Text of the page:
“Controlling the spread of infectious diseases remains a global public health challenge,” explained Barcena. “Our recent experience with COVID-19 has shown us that we can solve big problems through global cooperation, and the surveillance of diseases ought to be a global effort.” Barcena said this is a once-in-a-lifetime opportunity: “There are not many opportunities for educators to live abroad to initiate a research collaboration, let alone those from community colleges. This scholarship will allow me to start a collaboration on a more impactful project.”

Arboviral diseases can be attributed to infections caused by viruses spread to people by the bite of infected arthropods (insects) such as mosquitoes and ticks. According to the World Health Organization, about half of the world's population is at risk of dengue, with 100–400 million infections estimated to occur each year. The spread of dengue and other illnesses transmitted by mosquitoes could be aided by climate change, and understanding outbreaks when they occur could aid in mitigation efforts.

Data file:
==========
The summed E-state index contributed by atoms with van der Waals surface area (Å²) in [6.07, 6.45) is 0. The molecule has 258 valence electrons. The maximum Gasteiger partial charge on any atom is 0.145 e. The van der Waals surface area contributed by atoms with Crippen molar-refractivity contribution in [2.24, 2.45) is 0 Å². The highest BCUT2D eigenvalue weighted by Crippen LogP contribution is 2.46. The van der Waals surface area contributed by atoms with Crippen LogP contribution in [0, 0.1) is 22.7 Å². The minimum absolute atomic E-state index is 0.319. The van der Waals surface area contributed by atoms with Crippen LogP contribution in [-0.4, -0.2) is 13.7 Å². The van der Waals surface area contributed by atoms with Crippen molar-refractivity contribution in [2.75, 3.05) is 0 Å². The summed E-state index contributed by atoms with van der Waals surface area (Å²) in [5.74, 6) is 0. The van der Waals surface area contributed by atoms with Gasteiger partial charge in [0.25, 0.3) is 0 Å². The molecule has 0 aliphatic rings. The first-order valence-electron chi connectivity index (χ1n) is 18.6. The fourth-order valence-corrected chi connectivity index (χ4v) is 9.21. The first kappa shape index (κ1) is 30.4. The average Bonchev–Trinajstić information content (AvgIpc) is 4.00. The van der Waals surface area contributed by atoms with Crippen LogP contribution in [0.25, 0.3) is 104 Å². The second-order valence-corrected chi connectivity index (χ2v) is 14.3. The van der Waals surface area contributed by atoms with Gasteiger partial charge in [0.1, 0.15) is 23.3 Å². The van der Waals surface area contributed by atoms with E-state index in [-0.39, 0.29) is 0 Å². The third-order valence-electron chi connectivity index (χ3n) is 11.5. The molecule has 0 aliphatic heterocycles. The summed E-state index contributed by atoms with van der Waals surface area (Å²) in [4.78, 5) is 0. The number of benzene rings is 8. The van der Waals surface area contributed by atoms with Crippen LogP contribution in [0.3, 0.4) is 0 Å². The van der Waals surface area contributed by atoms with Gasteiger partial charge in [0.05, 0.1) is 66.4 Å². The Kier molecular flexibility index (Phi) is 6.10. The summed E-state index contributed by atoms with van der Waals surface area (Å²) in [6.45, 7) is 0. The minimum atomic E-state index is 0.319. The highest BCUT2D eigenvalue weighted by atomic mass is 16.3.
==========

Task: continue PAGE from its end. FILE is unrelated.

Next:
“Climate change is tied to human health,” explained Barcena, who is one of several faculty members of Kingsborough’s physical sciences department affiliated with the CUNY Graduate Center’s Earth and Environmental Sciences Program, as well as the earth and planetary sciences department of the American Museum of Natural History. “Although this relationship is complex, we know that changing climate patterns can lead to changes in habitats. In the case of mosquitoes, increased rainfall and floods provide more breeding grounds, while warming temperature increases the range of where they can live and feed. Mosquito-borne illnesses such as dengue and chikungunya are spreading, and the heavy burden of these diseases disproportionately affects communities with fewer resources. Diagnosis of both diseases is not trivial, and our goal is to add to the tools that can be used to characterize the diseases.”